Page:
Bill Sandusky wakes up at 4 a.m. ready to go to work reducing America’s dependency on foreign sources of energy. No, Bill is not an insomniac. Rather, he is a passionate professional who has worked for nearly four decades at the Pacific Northwest National Laboratory in Richland, Wash.
He launched his career in 1972, the year before major oil suppliers in the Middle East imposed a game-changing oil embargo upon the United States. Bill has thought about how to overcome America’s energy obstacles ever since.
“We can’t expect one solution to [today’s] energy crisis,” he says.
Bill leaves lofty speeches to the politicians. He knows if we are ever to break our grip on foreign energy it will have to be through new technologies and hard work behind the scenes.
During his career at PNNL, Bill has led research activities to increase energy security, protect the environment and improve efficiency for Federal agencies, state and local governments, and the nation at large. Studying issues ranging widely from atmospheric physics to energy efficiency and water conservation, he has authored more than 150 technical reports, making the science of energy his life’s work.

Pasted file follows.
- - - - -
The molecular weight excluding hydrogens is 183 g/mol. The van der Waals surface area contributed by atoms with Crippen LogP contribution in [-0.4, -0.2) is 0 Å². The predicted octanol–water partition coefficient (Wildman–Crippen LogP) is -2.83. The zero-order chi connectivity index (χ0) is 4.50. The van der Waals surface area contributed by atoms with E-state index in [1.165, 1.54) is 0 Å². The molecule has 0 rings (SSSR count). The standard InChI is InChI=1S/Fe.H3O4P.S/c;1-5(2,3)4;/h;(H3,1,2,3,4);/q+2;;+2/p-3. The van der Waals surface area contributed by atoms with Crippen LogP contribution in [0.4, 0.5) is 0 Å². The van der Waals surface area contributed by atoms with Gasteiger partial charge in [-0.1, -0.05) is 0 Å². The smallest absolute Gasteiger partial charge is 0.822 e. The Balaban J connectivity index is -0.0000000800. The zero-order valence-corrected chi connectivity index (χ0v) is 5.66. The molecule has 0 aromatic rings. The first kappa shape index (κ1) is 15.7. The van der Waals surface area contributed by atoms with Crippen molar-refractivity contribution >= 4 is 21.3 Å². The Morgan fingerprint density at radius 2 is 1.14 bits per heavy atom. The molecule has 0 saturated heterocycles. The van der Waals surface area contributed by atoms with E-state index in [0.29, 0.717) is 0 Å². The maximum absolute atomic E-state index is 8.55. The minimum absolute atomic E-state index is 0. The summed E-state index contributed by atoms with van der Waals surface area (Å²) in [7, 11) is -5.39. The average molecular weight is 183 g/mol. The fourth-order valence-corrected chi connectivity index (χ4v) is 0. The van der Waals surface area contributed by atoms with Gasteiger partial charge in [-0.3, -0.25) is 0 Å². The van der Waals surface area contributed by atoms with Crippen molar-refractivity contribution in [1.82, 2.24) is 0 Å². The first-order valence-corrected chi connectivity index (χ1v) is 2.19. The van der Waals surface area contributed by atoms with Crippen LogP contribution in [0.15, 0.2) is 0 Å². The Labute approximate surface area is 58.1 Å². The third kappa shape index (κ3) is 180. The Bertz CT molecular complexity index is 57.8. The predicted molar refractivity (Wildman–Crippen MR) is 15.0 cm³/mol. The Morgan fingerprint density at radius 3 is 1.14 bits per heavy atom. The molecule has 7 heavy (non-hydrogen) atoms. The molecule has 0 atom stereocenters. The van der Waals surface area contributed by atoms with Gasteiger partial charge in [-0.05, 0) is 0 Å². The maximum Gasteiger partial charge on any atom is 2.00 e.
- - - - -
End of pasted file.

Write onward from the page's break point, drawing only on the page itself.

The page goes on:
One of Bill’s early studies clearly demonstrated how much energy the average American wastes. “We saw there was a tremendous opportunity to save resources from rural homeowners to the largest corporations,” he says.
At the same time, Bill walks the walk of energy efficiency in his personal life.
At home, Bill uses a solar water heater and a passive solar thermal system. He walks to work during the summer. He also prefers reading a book over using the king of all energy hogs – the television.
Throughout his life, Bill has always been interested in the planetary system, the galaxies and solar systems. He grew up in Satellite Beach, Fla. – an appropriately named town for a student of astronomy. He was trained in space technologies and meteorology, so it was natural that Bill gravitated to the Department of Energy’s wind program in the 1980s. When NASA designed many of the early turbines, he says, “there were a lot of early failures, but people persevered. Even back then, we were far too dependent on oil resources.”
Bill and others like him sounded the alarm early that America needed to diversify its energy mix. Since then, they’ve been steering the United States toward a brighter future.
The road to energy independence won’t be based on one technology, Bill says, instead it will come through “a series of solutions that have to be worked together.”